Journal of Neurology

, 254:1384

Sporadic adult onset ataxia of unknown etiology

A clinical, electrophysiological and imaging study
  • M. Abele
  • M. Minnerop
  • H. Urbach
  • K. Specht
  • T. Klockgether

DOI: 10.1007/s00415-007-0556-1

Cite this article as:
Abele, M., Minnerop, M., Urbach, H. et al. J Neurol (2007) 254: 1384. doi:10.1007/s00415-007-0556-1



The sporadic adult onset ataxias of unknown etiology (SAOA) denote the non-hereditary degenerative adult onset ataxias that are distinct from multiple system atrophy (MSA).


To define and characterize the clinical phenotype of sporadic adult onset ataxia of unknown etiology (SAOA).


A survey of clinical features, nerve conduction and evoked potentials, autonomic tests, and magnetic resonance imaging (MRI)-based brain morphometry was conducted in patients with SAOA.


Study subjects were a consecutive sample of 27 patients (11 male, 16 female) who met the diagnostic criteria for SAOA (age 55 ± 13 years; age at disease onset 47 ± 14 years; disease duration 8 ± 7 years).


All patients presented with a cerebellar syndrome. The most frequent extracerebellar symptoms were decreased vibration sense in 70% and decreased or absent ankle reflexes in 33% of the patients. Nerve conduction studies revealed a polyneuropathy in 26% of the patients. Somatosensory evoked potentials were abnormal in 44%, and central motor conduction time in 17% of patients. Autonomic testing revealed an affected autonomic nervous system in 58% of patients. Voxel-based brain morphometry showed a predominant reduction of gray matter in the cerebellum which was significantly correlated with disease stages. A loss of white matter was found in both middle cerebellar peduncles and the outer edge of the pons.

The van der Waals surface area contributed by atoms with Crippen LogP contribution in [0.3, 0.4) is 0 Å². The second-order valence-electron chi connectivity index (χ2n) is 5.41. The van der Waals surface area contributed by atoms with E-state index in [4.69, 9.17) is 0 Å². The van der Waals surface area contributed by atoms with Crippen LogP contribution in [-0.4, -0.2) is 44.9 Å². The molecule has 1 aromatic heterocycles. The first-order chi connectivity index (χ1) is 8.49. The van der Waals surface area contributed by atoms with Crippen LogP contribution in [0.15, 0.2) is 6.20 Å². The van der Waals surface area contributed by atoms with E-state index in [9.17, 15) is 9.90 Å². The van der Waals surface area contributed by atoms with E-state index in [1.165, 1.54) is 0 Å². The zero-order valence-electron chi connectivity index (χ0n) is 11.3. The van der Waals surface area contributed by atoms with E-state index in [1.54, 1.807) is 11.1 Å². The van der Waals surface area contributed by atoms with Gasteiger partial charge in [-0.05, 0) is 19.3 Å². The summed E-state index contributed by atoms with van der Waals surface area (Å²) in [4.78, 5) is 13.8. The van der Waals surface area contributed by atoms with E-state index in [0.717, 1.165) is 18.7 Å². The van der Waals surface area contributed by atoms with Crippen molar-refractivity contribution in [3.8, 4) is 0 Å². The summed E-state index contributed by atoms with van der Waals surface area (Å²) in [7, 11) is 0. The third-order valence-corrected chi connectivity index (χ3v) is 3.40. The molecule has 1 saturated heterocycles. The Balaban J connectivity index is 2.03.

The data show that SAOA is a predominantly, but not exclusively cerebellar disorder. Clinical, electrophysiological, and imaging findings showed some similarities with multiple system atrophy which raises the question of an overlap of these two disorders.

Key words

ataxia voxel-based morphometry electrophysiology clinical characteristics 

Copyright information

© Steinkopff-Verlag 2007

Authors and Affiliations

  • M. Abele
    • 1
  • M. Minnerop
    • 1
  • H. Urbach
    • 2
  • K. Specht
    • 3
  • T. Klockgether
    • 1
  1. 1.Dept. of NeurologyUniversity of BonnBonnGermany
  2. 2.Dept. of RadiologyUniversity Hospital of BonnGermany
  3. 3.Dept. of Biological and Medical Psychology & National Competence Centre for functional MRIUniversity of BergenNorway

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